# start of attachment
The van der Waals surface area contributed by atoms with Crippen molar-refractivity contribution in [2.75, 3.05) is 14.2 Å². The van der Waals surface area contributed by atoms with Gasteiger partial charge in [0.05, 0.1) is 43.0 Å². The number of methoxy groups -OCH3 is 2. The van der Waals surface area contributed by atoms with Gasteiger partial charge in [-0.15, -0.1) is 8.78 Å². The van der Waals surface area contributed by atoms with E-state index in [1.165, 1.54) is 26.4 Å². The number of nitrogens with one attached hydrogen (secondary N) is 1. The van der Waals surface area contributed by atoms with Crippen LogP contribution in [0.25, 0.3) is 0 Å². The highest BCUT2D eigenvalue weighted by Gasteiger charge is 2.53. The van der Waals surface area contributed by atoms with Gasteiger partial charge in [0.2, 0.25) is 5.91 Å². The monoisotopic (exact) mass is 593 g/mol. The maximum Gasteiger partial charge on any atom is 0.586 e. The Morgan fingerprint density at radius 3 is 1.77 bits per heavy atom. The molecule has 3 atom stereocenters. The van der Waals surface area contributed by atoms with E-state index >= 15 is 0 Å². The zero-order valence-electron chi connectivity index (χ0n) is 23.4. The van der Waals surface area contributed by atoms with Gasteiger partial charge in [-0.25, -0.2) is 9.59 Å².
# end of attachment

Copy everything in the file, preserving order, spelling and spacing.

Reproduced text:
The van der Waals surface area contributed by atoms with Crippen molar-refractivity contribution in [2.75, 3.05) is 14.2 Å². The van der Waals surface area contributed by atoms with Gasteiger partial charge in [0.05, 0.1) is 43.0 Å². The number of methoxy groups -OCH3 is 2. The van der Waals surface area contributed by atoms with Gasteiger partial charge in [-0.15, -0.1) is 8.78 Å². The van der Waals surface area contributed by atoms with E-state index in [1.165, 1.54) is 26.4 Å². The number of nitrogens with one attached hydrogen (secondary N) is 1. The van der Waals surface area contributed by atoms with Crippen LogP contribution in [0.25, 0.3) is 0 Å². The highest BCUT2D eigenvalue weighted by Gasteiger charge is 2.53. The van der Waals surface area contributed by atoms with Gasteiger partial charge in [0.2, 0.25) is 5.91 Å². The monoisotopic (exact) mass is 593 g/mol. The maximum Gasteiger partial charge on any atom is 0.586 e. The Morgan fingerprint density at radius 3 is 1.77 bits per heavy atom. The molecule has 3 atom stereocenters. The van der Waals surface area contributed by atoms with E-state index >= 15 is 0 Å². The zero-order valence-electron chi connectivity index (χ0n) is 23.4. The van der Waals surface area contributed by atoms with Gasteiger partial charge in [-0.25, -0.2) is 9.59 Å².